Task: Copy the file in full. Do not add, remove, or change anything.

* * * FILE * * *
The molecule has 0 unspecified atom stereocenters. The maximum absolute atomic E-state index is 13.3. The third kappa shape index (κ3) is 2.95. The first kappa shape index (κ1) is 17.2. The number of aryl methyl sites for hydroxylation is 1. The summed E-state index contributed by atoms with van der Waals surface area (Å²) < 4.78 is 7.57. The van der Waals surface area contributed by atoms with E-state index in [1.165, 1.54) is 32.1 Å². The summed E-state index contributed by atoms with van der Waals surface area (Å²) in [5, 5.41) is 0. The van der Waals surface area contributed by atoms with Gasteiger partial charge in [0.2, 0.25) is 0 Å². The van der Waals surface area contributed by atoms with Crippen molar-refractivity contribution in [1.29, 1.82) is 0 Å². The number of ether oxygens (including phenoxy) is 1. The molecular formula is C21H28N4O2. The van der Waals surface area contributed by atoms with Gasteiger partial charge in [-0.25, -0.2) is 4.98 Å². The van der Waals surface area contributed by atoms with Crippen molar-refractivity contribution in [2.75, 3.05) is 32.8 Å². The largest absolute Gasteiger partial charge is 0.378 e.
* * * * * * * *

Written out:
The molecule has 0 unspecified atom stereocenters. The maximum absolute atomic E-state index is 13.3. The third kappa shape index (κ3) is 2.95. The first kappa shape index (κ1) is 17.2. The number of aryl methyl sites for hydroxylation is 1. The summed E-state index contributed by atoms with van der Waals surface area (Å²) < 4.78 is 7.57. The van der Waals surface area contributed by atoms with E-state index in [1.165, 1.54) is 32.1 Å². The summed E-state index contributed by atoms with van der Waals surface area (Å²) in [5, 5.41) is 0. The van der Waals surface area contributed by atoms with Gasteiger partial charge in [0.2, 0.25) is 0 Å². The van der Waals surface area contributed by atoms with Crippen molar-refractivity contribution in [1.29, 1.82) is 0 Å². The number of ether oxygens (including phenoxy) is 1. The molecular formula is C21H28N4O2. The van der Waals surface area contributed by atoms with Gasteiger partial charge in [-0.25, -0.2) is 4.98 Å². The van der Waals surface area contributed by atoms with Crippen molar-refractivity contribution in [2.75, 3.05) is 32.8 Å². The largest absolute Gasteiger partial charge is 0.378 e.